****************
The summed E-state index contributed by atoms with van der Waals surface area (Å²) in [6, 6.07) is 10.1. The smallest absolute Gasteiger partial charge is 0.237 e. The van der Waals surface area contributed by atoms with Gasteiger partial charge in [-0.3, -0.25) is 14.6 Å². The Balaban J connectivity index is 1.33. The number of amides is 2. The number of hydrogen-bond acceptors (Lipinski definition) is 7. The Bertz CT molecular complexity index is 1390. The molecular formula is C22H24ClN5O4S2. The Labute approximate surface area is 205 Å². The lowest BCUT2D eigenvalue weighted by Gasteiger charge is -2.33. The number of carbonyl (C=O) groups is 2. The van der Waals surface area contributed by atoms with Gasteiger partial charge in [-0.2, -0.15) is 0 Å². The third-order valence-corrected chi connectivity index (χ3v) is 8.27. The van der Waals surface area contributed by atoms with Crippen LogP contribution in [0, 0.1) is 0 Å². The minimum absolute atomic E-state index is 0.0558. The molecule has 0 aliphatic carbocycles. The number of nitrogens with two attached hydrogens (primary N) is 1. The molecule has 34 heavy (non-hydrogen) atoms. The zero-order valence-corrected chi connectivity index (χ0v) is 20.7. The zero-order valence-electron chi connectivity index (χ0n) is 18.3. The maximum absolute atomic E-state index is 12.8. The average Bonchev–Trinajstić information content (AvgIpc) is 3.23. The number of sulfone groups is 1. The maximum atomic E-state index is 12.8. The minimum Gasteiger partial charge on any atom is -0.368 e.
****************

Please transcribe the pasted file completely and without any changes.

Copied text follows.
The summed E-state index contributed by atoms with van der Waals surface area (Å²) in [6, 6.07) is 10.1. The smallest absolute Gasteiger partial charge is 0.237 e. The van der Waals surface area contributed by atoms with Gasteiger partial charge in [-0.3, -0.25) is 14.6 Å². The Balaban J connectivity index is 1.33. The number of amides is 2. The number of hydrogen-bond acceptors (Lipinski definition) is 7. The Bertz CT molecular complexity index is 1390. The molecular formula is C22H24ClN5O4S2. The Labute approximate surface area is 205 Å². The lowest BCUT2D eigenvalue weighted by Gasteiger charge is -2.33. The number of carbonyl (C=O) groups is 2. The van der Waals surface area contributed by atoms with Gasteiger partial charge in [-0.2, -0.15) is 0 Å². The third-order valence-corrected chi connectivity index (χ3v) is 8.27. The van der Waals surface area contributed by atoms with Crippen LogP contribution in [0, 0.1) is 0 Å². The minimum absolute atomic E-state index is 0.0558. The molecule has 0 aliphatic carbocycles. The number of nitrogens with two attached hydrogens (primary N) is 1. The molecule has 34 heavy (non-hydrogen) atoms. The zero-order valence-corrected chi connectivity index (χ0v) is 20.7. The zero-order valence-electron chi connectivity index (χ0n) is 18.3. The maximum absolute atomic E-state index is 12.8. The average Bonchev–Trinajstić information content (AvgIpc) is 3.23. The number of sulfone groups is 1. The maximum atomic E-state index is 12.8. The minimum Gasteiger partial charge on any atom is -0.368 e.